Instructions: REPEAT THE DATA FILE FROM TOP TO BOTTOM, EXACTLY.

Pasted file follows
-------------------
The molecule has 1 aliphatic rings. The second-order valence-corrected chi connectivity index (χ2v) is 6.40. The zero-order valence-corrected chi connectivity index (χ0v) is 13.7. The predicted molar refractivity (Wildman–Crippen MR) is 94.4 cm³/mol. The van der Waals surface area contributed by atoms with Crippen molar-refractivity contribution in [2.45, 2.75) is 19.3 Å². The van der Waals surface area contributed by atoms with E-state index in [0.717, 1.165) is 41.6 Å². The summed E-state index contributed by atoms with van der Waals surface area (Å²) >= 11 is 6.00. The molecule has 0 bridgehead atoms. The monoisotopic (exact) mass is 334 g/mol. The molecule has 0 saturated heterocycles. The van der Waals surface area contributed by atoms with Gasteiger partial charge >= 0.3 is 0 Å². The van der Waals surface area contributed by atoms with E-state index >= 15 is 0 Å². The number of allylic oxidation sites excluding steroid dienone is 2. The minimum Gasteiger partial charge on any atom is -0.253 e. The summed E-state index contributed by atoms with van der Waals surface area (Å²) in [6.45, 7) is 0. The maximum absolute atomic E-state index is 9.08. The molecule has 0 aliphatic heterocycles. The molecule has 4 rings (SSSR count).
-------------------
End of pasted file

The molecule has 1 aliphatic rings. The second-order valence-corrected chi connectivity index (χ2v) is 6.40. The zero-order valence-corrected chi connectivity index (χ0v) is 13.7. The predicted molar refractivity (Wildman–Crippen MR) is 94.4 cm³/mol. The van der Waals surface area contributed by atoms with Crippen molar-refractivity contribution in [2.45, 2.75) is 19.3 Å². The van der Waals surface area contributed by atoms with E-state index in [0.717, 1.165) is 41.6 Å². The summed E-state index contributed by atoms with van der Waals surface area (Å²) >= 11 is 6.00. The molecule has 0 bridgehead atoms. The monoisotopic (exact) mass is 334 g/mol. The molecule has 0 saturated heterocycles. The van der Waals surface area contributed by atoms with Gasteiger partial charge >= 0.3 is 0 Å². The van der Waals surface area contributed by atoms with E-state index >= 15 is 0 Å². The number of allylic oxidation sites excluding steroid dienone is 2. The minimum Gasteiger partial charge on any atom is -0.253 e. The summed E-state index contributed by atoms with van der Waals surface area (Å²) in [6.45, 7) is 0. The maximum absolute atomic E-state index is 9.08. The molecule has 0 aliphatic heterocycles. The molecule has 4 rings (SSSR count).